Like pink champagne… [Royal Ballet: Raven Girl/Symphony in C]

There’s probably some mileage in the old adage about getting back on a horse when you fall off it, but as I’ve never had any particular desire to get on a horse in the first instance I won’t be testing out the wisdomosity of it. On the other hand, with my ovaries still reeling a little from last Wednesday’s performance of Mayerling (and further compounded by the news that Sarah Kundi is coming up to the end of her last season with Ballet Black *woeface*), I headed back to my spiritual home on Saturday evening to catch the last performance of the Raven Girl/Symphony in C  bill. I tend to avoid Saturday evening performances as a general rule – through sheer laziness rather than anything else, it’s vastly easier to go from work to a performance than motivate myself back into town after a day spent communing with my duvet, knitting and current televisual entertainment. There’s also that whole thing of being the not drunk person getting the train home afterwards – selfish, I know, but if I’m not drunk then nobody else should be either 😉 But on to the ballet…

Wayne McGregor’s new offering Raven Girl, has been subject to a mixed bunch of reviews and reactions so I went with few expectations, figuring that was the easiest way not to be disappointed. Sadly it’s not a tactic that’s worked terribly well with some of his recent offerings (I have such blistering love for both Chroma and Infra that nothing else has been able to match) but actually seemed to hit the spot for Raven Girl. Based on the Audrey Niffeneger story, the ballet has a lot to commend it. Unfortunately it also has a lot that needs to be done to it and it did feel somewhat interminable in places (also: woeful underuse of Edward Watson L). But to focus on the positive: there’s a lot to commend it. The use of the visual effects is stunning and really does help to move the action along. The faceless townspeople are an intriguing concept: either they’re bland and worn down, a comment on their society (à la the LED people in infra) but it also had a feel of Rite of Spring to it, for reasons I can’t quite put my finger on. The final pas de deux for the Raven Girl and her Raven Prince (incidentally, where on earth did he appear from) was quite lovely. Sarah Lamb’s Raven Girl was stunning and Eric Underwood was a glorious partner for her in the final pas de deux. Thiago Soares’ Doctor was appropriately sinister and creepy (to a slightly worrying extent… such a good actor *sigh*). And there’s just something about Olivia Cowley and McGregor choreography that is a really, really winning combination.

On the other hand, if Raven Girl caused a mixed bag of feelings and an indecisive thumb… Symphony in C was all the thumbs up all round. I really, truly and honestly, feel that this is my favourite ballet in all the world ever, ever, ever. It just… it truly is my happy place. Symphony in C with a G&T is probably my idea of heaven. I read it described as ‘the ballet that keeps giving’ somewhere once and it really is. Just when you think Balanchine can’t pull anything else out of the bag, he does. It’s a half hour of sheer delight and the perfect tonic. Mostly I was being exceptionally appreciative of Marianela Nuñez and Thiago Soares’ divinely sublime second movement but also Roberta Marquez’s minimum 50,000 megawatt smile. Speaking of Marquez, whoever decided to pair her with Alexander Campbell was an utter genius because that is a partnership that – not entirely unlike a Rice Krispie – definitely goes snap, crackle and pop in all the right places (for the record I really like Rice Krisipes, even more so covered in chocolate with jelly beans and marshmallow…). And then there was Zenaida Yanowsky – she of the gloriously luxurious port de bras and épaulment – and Riyochi Hirano in the first movement with style and panache. And not to mention Laura Morera and Ricardo Cevera blistering their way through the fourth movement completely in tune with each other. All the props also go to the soloists and corps who supported them so gloriously and beautifully. I truly defy anyone to have left that performance without a huge whacking great grin on their face.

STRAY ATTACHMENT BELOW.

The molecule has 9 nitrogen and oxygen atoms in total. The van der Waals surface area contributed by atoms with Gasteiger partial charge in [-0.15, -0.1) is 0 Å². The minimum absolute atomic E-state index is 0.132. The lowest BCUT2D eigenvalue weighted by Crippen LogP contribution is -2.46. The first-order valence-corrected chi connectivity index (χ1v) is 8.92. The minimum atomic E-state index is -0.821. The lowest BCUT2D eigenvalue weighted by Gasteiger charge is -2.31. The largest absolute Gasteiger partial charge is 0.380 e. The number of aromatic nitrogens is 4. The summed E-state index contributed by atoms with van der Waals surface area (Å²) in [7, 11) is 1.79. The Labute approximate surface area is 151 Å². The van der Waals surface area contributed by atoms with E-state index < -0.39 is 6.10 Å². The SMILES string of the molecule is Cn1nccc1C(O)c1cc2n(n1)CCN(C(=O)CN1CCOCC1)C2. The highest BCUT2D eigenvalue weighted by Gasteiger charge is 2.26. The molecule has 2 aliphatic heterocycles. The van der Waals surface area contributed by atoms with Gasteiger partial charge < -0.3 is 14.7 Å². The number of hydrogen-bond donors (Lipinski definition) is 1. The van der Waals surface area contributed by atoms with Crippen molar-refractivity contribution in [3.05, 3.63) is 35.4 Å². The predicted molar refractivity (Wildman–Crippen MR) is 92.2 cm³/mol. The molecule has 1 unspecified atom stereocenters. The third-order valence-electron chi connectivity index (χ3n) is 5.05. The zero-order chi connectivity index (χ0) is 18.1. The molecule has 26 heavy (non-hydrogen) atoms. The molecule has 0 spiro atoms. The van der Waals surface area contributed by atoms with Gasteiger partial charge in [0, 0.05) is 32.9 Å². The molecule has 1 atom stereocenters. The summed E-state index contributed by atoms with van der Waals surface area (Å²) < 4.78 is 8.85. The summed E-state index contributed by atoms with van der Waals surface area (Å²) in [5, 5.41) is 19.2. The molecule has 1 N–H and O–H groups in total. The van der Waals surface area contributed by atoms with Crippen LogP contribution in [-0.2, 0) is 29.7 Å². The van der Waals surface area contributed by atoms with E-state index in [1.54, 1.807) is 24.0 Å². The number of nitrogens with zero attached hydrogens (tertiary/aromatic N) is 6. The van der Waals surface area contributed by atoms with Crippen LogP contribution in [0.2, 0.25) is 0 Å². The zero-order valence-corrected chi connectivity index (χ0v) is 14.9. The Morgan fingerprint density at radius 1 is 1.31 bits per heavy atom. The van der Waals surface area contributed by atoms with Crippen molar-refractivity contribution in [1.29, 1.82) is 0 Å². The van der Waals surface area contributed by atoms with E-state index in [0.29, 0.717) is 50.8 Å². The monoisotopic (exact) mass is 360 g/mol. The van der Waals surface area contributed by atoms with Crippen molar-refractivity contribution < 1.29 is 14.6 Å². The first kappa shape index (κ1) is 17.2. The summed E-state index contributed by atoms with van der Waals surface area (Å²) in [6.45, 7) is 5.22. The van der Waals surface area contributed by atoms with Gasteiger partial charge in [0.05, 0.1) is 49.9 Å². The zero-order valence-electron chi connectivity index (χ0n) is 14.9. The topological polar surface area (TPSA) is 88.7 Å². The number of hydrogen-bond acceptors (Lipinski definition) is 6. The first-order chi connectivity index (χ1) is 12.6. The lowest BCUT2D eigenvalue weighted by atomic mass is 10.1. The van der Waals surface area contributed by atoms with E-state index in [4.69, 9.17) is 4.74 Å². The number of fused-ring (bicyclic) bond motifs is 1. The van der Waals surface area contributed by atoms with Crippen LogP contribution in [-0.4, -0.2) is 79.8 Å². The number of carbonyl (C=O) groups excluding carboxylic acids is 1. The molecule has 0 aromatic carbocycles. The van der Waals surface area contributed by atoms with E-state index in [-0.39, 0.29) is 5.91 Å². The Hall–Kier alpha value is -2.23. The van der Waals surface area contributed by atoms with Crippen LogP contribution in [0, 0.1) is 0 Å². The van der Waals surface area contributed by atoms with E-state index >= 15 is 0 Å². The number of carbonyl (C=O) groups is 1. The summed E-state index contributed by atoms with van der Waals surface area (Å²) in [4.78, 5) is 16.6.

And that rounded up my Royal Ballet viewing for the 2012/13 season. It seems funny to think that it’ll be October before I’m back watching them again (I mean fortunately in the interim there’s ENB’s Nureyev triple and the Boston Ballet and Bolshoi are in town so I won’t be ballet starved, hurrah!) for the 2013/14 season. I’ve already got my Autumn dates planned out, scribbled on a post it note and taped to my computer monitor so I have one thing left to say: BRING IT ON. Even Don Quixote*…

 

*Long term hatred caused by having had to study it for one of my Senior Honours Spanish modules to the extent of coming out in hives etc… fortunately my need to see Osipova/Vasilev when the Mikhailovsky were over earlier this year meant I managed to get over it enough to deal with the ballet. It hasn’t happened with Manon yet though and I have a feeling it never will – hideous, hideous tome.

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